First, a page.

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The Biggest Stories Of The Week (September 7, 2013)

We're back! After a long month of travel to Cologne, Germany for Gamescom 2013 and Seattle for PAX, it's nice to be home with you fine people. Lots happened while we were away, but this week's recap can tie it all together in two major topics: console launches and the games we'll be seeing in the vague launch window. Let's jump in.

Microsoft and Sony confirm launch dates, production underway on Xbox One, and pre-orders are sold out (or are they?)

At Gamescom, Sony committed to a launch of November 15, 2013 in North America followed by a roll-out in approximately 30 other territories on November 29, 2013. I have no doubt that the early launch in the US is in large part due to Thanksgiving/Black Friday and a desire to be established in retail before that point. It seems that Sony has pushed all of its pre-order allocations through to retailers already, and we're unlikely to see many opportunities to order before the midnight lines form.

Microsoft is pulsing out its pre-order quantities, walking a fine line between satisfying die-hards and ensuring that parents have a shot (even a slim one) at finding a console at retail before Christmas. Phil Spencer talked to us about how Microsoft is managing its pre-order allocations and more in an interview published this week.

Microsoft is splitting the difference between those dates. The Xbox One will be available in 13 territories on November 22, 2013. The jump on Sony in Europe is smart, because Microsoft has more to lose there if the PlayStation 4 hits first. However, it's surprising that the company is ceding a week of multiplatform software sales to in the United States. I currently have both systems pre-ordered, and I was torn about which I would use to play Watch Dogs (one of my most anticipated next-generation games). That conundrum has been solved thanks to the release dates.

I don't expect that there are an enormous quantity of gamers purchasing both systems at launch, but for those that do, the week difference in the US and Canada matters. There will be people who beat Watch Dogs on PlayStation 4 before the Xbox One ever hits market. The same goes for Assassin's Creed IV: Black Flag on next-gen hardware, Need for Speed Rivals, and others. For platform agnostic customers, this could also sway both current- and next-generation purchases of Call of Duty, Battlefield, and sports titles (especially since progress will carry over and upgrade fees are only $10). Remember, all of those current-generation purchases that get converted to next-gen count as two separate software purchases.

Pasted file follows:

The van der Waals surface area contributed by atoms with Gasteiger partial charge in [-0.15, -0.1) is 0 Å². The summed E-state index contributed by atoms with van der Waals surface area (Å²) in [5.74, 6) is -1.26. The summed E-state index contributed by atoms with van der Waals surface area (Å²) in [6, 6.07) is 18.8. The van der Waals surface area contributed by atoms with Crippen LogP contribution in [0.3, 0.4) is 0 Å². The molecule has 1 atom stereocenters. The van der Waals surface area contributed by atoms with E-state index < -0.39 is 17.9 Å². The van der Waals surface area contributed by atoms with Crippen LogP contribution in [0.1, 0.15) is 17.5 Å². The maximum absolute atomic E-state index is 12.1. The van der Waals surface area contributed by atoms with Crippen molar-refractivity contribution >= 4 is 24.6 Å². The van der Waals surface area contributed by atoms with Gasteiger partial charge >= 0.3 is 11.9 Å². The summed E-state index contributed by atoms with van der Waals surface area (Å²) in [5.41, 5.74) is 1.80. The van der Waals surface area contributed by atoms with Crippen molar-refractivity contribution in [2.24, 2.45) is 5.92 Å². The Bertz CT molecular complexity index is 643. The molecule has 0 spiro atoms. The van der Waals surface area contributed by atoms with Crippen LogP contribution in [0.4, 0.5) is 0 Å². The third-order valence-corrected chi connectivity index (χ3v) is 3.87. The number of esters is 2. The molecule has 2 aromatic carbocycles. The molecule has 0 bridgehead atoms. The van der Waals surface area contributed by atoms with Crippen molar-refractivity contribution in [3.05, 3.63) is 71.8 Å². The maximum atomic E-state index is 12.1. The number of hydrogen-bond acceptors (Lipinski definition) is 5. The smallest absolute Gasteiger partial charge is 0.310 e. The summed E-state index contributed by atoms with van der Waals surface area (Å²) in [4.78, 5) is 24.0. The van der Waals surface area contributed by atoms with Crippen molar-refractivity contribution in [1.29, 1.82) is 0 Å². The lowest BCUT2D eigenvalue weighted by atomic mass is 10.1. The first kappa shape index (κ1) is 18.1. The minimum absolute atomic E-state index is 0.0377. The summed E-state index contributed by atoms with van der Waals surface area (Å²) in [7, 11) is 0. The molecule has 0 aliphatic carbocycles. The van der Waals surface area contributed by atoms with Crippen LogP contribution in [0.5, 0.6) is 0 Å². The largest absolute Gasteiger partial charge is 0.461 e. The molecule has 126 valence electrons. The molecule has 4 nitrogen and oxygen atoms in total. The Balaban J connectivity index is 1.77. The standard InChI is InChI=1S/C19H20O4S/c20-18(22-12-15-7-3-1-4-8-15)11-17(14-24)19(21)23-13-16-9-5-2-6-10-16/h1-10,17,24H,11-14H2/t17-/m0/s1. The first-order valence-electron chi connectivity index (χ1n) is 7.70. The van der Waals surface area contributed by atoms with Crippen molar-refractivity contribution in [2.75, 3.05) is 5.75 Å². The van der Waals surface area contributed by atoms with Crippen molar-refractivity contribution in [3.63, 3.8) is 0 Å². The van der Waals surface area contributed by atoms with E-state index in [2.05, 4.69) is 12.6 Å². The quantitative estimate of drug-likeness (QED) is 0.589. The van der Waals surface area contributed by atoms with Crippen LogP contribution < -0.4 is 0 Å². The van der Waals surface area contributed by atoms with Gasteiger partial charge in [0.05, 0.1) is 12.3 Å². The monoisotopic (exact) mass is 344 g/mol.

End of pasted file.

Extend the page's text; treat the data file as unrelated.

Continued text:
It's important to recognize that while the launch doesn't predict who will "win" the generation, it will set the tone for the narrative for the next 12 to 18 months. Just ask Nintendo.

 

EA's Trouble With Titanfall

Titanfall is good; really good. I played it at Gamescom and again (for fun) at PAX. The lines were hours long at both shows, and for good reason. Respawn knows how to make a compelling multiplayer experience. Consumers love the game, and the press has showered it with praise. This is good news for everyone except EA right now.

In any other circumstance, EA would be thrilled, but there's a little problem. Titanfall isn't a launch title (a fact that Microsoft isn't quick to correct fans on if they have that wrong... and many do). EA's marquee launch shooter is Battlefield 4, and it isn't getting but a small fraction of the attention of Respawn's premiere endeavor.

EA is already fighting an uphill battle with Battlefield. When Battlefield 3 launched, the publisher and developer DICE faced a wave of negative response from a late "beta" (really a poorly constructed demo) that was designed to compete with Call of Duty rather than show off what Battlefield is good at. The launch was rocky, and featured a number of glitches, including splitting parties across teams (leading to a diminished multiplayer experience). The single-player campaign was lackluster, again trying to mimic what Activision's mega-franchise does on an annual basis.

This year, the Battlefield "beta" will be late again. We don't know the content yet, but it needs to show off the terribly-named "levelution" in a big way. If players can't drastically manipulate the environment (the Gamescom demo let us open and close a container door), then they aren't getting the promised Battlefield 4 experience. 

DICE and EA are betting big. The new Frostbite 3 engine, new hardware, and a bump to 60 frames per second (currently at 720p) are all huge changes for the series. The release date is less than two months away on current-generation hardware and PCs, with a November 15 PS4 release looming shortly thereafter. EA needs Battlefield 4 to be huge... and everyone is still talking about Titanfall.

 

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